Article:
February 11, 2016
About inequality, that is. I am arguing that inequality is the biggest problem facing America. My previous posts detail how extreme it has become. So much is written about the issue, but so little is offered in prescriptions–what can be done? Those who do offer solutions are venturing into the unknown and are subjected to a multiple of criticisms beyond those who just write about the problem. Here is a short opinion piece based on some of the few brave who dare to venture there.
As to the question above, it’s really two questions, isn’t it? What should be done is probably different from what can be done, considering today’s politics.
The Republican Presidential candidates often start by denying the problem, like what many of them do with carbon emissions. If any acknowledgement is given, their prescriptions can largely be boiled down to one: increase growth in the economy. They are only half right–it’s nearly impossible to reduce inequality without growth. But, they are wrong that growth alone is sufficient. Growth is necessary, but not sufficient. The “trickle down” theory has been disproved across several periods of strong growth since 1980, when Conservative policies began to dominate US economics. During such strong growth periods, inequality continued to steadily advance. That has also been true in another major economy where GDP growth was about 10% annually for 30 years–China. China’s inequality has increased steadily across that time, and now is about equal to ours. Poverty was dramatically reduced, but inequality rose.
And, not to mention just “how” do they intend to increase growth–in what is increasingly clearly a low growth global environment.
In his 800 page Capitalism in the Twenty-First Century, Thomas Piketty said the best prescription would be a global wealth tax. I like that, but even Piketty admitted it could not be done.
Bernie Sanders has some prescriptions. Here are a few that fall under Inequality, the #1 issue on his website:
- Increase taxes on the wealthy
- Prohibit US Corporations from sheltering profits overseas
- Raise the minimum wage to $15
- Putting millions of Americans to work in fixing our infrastructure
All of these make sense, provided we debate and negotiate exactly how they are done. For example, future increases in the minimum wage should be based on local cost of living in each city and state. Some places are much cheaper to live in than others. Increased taxes on the wealthy need not be raised to levels that would seriously affect motivation–e.g., from the US 39% max tax rate to Germany’s 47% seems a reasonable example.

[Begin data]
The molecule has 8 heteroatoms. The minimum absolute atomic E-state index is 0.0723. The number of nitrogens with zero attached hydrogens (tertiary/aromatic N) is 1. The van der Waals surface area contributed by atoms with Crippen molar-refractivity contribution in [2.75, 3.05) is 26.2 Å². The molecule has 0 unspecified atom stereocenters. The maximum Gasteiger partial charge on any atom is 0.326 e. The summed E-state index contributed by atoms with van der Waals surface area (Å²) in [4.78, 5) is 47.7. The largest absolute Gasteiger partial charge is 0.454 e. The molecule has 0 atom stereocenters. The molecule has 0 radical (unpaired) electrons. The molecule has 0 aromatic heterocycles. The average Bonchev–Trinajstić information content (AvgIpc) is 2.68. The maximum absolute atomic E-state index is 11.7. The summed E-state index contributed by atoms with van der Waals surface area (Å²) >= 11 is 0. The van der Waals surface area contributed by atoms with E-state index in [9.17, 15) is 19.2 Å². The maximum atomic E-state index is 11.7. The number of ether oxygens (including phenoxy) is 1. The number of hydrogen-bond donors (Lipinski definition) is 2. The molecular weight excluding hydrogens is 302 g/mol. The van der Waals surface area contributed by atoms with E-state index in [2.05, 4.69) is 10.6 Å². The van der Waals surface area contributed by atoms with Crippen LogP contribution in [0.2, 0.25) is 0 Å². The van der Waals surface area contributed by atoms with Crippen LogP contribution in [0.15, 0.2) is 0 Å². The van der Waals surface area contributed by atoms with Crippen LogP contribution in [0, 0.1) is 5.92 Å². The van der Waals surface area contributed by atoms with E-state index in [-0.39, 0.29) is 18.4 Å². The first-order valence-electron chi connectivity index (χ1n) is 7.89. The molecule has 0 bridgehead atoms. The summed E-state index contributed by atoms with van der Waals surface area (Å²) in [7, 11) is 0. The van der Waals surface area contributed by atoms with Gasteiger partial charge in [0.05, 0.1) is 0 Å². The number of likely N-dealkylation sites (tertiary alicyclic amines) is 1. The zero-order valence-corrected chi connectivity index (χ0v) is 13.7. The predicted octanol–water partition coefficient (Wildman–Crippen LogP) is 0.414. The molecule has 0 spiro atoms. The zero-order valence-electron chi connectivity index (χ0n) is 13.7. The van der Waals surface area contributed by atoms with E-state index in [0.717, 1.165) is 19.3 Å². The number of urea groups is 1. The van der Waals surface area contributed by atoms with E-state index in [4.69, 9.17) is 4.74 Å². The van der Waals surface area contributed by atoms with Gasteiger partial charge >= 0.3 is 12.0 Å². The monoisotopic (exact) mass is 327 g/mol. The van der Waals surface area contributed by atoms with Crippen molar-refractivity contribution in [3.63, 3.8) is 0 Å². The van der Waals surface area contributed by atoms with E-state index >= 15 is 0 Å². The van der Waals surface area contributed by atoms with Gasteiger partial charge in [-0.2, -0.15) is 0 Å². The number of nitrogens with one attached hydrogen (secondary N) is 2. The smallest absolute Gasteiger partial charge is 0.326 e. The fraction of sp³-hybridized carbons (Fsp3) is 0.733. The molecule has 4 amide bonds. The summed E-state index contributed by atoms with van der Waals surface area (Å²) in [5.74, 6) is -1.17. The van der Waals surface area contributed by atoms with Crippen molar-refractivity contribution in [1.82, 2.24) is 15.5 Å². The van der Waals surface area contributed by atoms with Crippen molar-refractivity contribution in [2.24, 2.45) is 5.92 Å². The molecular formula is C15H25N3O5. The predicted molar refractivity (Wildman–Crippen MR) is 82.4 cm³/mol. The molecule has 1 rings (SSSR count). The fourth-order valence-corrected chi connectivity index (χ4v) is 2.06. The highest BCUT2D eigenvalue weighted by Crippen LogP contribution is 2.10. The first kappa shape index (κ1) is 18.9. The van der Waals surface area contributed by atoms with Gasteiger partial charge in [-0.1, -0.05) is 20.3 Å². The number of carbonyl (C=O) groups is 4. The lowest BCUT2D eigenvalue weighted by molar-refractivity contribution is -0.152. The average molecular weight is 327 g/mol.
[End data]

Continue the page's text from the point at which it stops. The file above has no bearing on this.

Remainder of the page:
Dr. Robert Reich has a number of prescriptions in his Saving Capitalism, an excellent new book:
- Turn back laws favoring business vs. labor
- Strengthen the rights of debtors vs. creditors (allowing bankruptcy for home loans and student loans)
- A broad series of measures intended to return corporations to an earlier era in which they sought to serve not only shareholders, but also customers and employees
- Reverse Citizens United, which allows big money to heavily influence elections
- Essentially, overhaul the rules governing these five foundations of the capitalistic system: property, contracts, bankruptcy, monopolies, and enforcement
Can policies such as these, enough of them, actually make it through the highly divisive US political process to enactment in some meaningful form? Would they collectively create a current version of FDR’s New Deal or Lyndon Johnson’s Great Society, which served sustain a period of relative equality and opportunity? It happened then, and made a huge positive difference.
It is clear now that inequality will not resolve itself. It will not be solved by growth alone. It will only be solved by some form of intervention by government. And Conservatives have established a formidable political objection to government. As Robert Reich makes clear in his excellent book, the Conservative message is that government is the enemy of freedom. In concert with that message, step by step, most of the mid century social support programs have been substantially weakened or eliminated.
Thomas Piketty agrees with Professor Chris Bramall, under whom I studied at SOAS 2012/13. Bramall is a China expert, and understands the costs and benefits of revolution. Piketty and Bramall agree–governmental intervention to reduce inequality is not going to happen without a cataclysmic event. To get to the Great Society, the world had to experience WWII and the US had to experience the Great Depression. Piketty and my professor were talking not only about the US, but looking at similar trends in inequality and similarly prohibitive political attitudes in many developed countries. They feel we must either await some similar cataclysmic event, or the reversal will only come with revolution.
Reich is more optimistic. He sees evidence in the criticisms on both sides of the aisle for Wall Street, hedge fund managers, and generally for anything identified as “the establishment.” He feels that it doesn’t matter that some of this is political necessity, lacking genuine commitment from the Right regarding the need to attack inequality. He feels this rhetoric reflects a growing awareness that the voters want change. I would add that the support Bernie Sanders is getting suggests growing strength at this time in support for upturning the halls of power and money.
As for me, I gave my first political contribution of the current cycle last week–$500 to Bernie Sanders. They said the 13th Amendment abolishing slavery could never be approved in 1865. It won by 2 votes. I gotta support what I think we should do, and later we’ll try to get what we can do as close to that as possible.